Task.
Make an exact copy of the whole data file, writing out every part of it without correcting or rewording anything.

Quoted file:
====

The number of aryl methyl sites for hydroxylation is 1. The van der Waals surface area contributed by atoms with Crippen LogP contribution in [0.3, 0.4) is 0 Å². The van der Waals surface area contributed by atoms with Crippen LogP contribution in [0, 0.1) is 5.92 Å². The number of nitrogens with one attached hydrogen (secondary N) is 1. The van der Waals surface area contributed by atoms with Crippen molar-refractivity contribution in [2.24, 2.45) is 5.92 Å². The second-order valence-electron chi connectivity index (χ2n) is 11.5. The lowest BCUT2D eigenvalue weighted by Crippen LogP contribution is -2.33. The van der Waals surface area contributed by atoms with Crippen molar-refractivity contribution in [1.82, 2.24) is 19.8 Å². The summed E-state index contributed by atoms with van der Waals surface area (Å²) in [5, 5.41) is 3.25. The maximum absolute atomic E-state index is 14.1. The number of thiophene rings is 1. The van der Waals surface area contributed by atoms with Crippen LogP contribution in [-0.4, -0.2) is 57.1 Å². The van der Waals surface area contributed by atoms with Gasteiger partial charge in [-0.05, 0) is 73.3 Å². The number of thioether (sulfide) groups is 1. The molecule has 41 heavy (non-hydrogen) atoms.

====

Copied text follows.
The number of aryl methyl sites for hydroxylation is 1. The van der Waals surface area contributed by atoms with Crippen LogP contribution in [0.3, 0.4) is 0 Å². The van der Waals surface area contributed by atoms with Crippen LogP contribution in [0, 0.1) is 5.92 Å². The number of nitrogens with one attached hydrogen (secondary N) is 1. The van der Waals surface area contributed by atoms with Crippen molar-refractivity contribution in [2.24, 2.45) is 5.92 Å². The second-order valence-electron chi connectivity index (χ2n) is 11.5. The lowest BCUT2D eigenvalue weighted by Crippen LogP contribution is -2.33. The van der Waals surface area contributed by atoms with Crippen molar-refractivity contribution in [1.82, 2.24) is 19.8 Å². The summed E-state index contributed by atoms with van der Waals surface area (Å²) in [5, 5.41) is 3.25. The maximum absolute atomic E-state index is 14.1. The number of thiophene rings is 1. The van der Waals surface area contributed by atoms with Crippen LogP contribution in [-0.4, -0.2) is 57.1 Å². The van der Waals surface area contributed by atoms with Gasteiger partial charge in [-0.05, 0) is 73.3 Å². The number of thioether (sulfide) groups is 1. The molecule has 41 heavy (non-hydrogen) atoms.